According to Farm Credit Canada’s latest annual food report, thanks to pent-up demand and higher prices, the Canadian food manufacturing industry has performed well in 2021.
Food manufacturing sales increased 14.8% to more than $125 billion in 2021 and are expected to increase 7.4% in 2022. Last year was the strongest growth in food manufacturing year-over-year recorded since 1992.
“Consumers appeared to be freeing up strong disposable incomes and accumulating savings during the pandemic in 2021,” said FCC chief economist JP Gervais. “This drove an increase in restaurant volumes that more than offset volume declines in grocery stores.”
Additionally, a robust export market contributed approximately 36.8% of sales. Overall, Canadian food exports increased by 16.9% in 2021, boosted by higher prices and strong demand for healthy, high-quality foods. Export growth came from the United States, Mexico, the Philippines and South Korea. Conversely, exports to China fell by more than 16% due to lower demand for pork.
Food imports increased in 2021, although growth was more modest at 3.6%. Most imports came from US suppliers, but also from a variety of other countries, led by China, Brazil and Italy.
The share of domestic consumption of Canadian manufactured food also increased by nearly 2% in 2021, after declining in the previous two years. This increase is largely due to a combination of a “buy local” approach by many, as well as increased investment in marketing and operational efficiencies by manufacturers.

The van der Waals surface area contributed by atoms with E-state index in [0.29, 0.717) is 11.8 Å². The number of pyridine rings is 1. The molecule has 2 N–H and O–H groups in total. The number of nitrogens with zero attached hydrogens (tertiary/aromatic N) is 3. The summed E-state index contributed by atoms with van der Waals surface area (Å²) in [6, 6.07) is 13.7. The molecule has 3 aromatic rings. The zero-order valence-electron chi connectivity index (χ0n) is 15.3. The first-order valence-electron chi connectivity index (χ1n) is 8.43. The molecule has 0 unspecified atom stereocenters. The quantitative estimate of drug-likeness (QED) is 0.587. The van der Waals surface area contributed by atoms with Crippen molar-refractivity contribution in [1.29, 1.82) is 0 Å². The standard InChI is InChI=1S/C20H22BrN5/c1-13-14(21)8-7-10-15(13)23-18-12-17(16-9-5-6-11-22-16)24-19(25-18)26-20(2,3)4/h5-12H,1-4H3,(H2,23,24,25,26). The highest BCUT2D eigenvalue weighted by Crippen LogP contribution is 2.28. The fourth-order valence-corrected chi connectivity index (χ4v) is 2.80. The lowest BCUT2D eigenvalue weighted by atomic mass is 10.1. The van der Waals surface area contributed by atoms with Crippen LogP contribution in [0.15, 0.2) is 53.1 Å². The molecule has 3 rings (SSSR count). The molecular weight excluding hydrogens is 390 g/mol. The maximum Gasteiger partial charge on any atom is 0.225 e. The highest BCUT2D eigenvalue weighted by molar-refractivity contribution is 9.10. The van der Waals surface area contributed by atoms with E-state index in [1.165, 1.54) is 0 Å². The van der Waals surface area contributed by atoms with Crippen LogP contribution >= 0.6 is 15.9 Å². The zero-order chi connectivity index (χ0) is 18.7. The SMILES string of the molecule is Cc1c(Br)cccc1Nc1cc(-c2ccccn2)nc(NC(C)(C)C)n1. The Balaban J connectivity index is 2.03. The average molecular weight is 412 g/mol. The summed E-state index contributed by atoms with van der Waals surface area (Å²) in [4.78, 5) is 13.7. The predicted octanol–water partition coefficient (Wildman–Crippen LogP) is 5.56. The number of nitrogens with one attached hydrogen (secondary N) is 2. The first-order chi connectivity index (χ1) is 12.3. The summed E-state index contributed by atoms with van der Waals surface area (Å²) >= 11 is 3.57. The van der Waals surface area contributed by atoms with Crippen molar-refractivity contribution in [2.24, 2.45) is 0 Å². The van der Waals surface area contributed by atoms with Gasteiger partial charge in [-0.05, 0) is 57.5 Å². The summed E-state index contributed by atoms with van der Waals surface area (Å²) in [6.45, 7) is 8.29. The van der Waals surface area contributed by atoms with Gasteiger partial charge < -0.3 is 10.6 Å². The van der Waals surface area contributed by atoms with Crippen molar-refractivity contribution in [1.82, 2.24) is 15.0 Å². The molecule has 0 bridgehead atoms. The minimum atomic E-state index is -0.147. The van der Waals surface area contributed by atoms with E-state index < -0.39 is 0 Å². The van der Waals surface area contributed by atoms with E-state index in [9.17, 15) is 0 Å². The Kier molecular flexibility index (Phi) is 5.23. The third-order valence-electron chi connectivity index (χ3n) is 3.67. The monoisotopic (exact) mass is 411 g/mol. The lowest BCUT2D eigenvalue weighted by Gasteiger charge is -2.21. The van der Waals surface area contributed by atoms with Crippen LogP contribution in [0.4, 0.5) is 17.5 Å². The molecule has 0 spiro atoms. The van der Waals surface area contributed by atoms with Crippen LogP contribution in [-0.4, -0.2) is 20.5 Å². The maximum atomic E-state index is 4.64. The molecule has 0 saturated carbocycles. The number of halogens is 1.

“The strong growth we have seen in the Canadian food sector is largely a reflection of innovation, resilience and the ability to quickly adapt to changing economic environments,” noted Gervais. . “This has enabled most food manufacturers to overcome significant challenges posed by the pandemic, such as rising input costs, amplified labor shortages and changing consumer trends. consumers.
The report notes that although gross margins improved slightly in 2021, food manufacturers continue to struggle to fully pass on rising labor and material costs. Inflation is also expected to be above the Bank of Canada’s target rate for most of 2022, leading to interest rate hikes.
“Inflation is starting to lower the purchasing power of many households and growth in 2022 will depend on several other factors, such as the evolution of the pandemic and how businesses adjust to interest rate hikes. and high input costs,” added Gervais. “But if the past is any indication of the future, Canada’s food processors will continue to take advantage of the many opportunities that exist among the many challenges.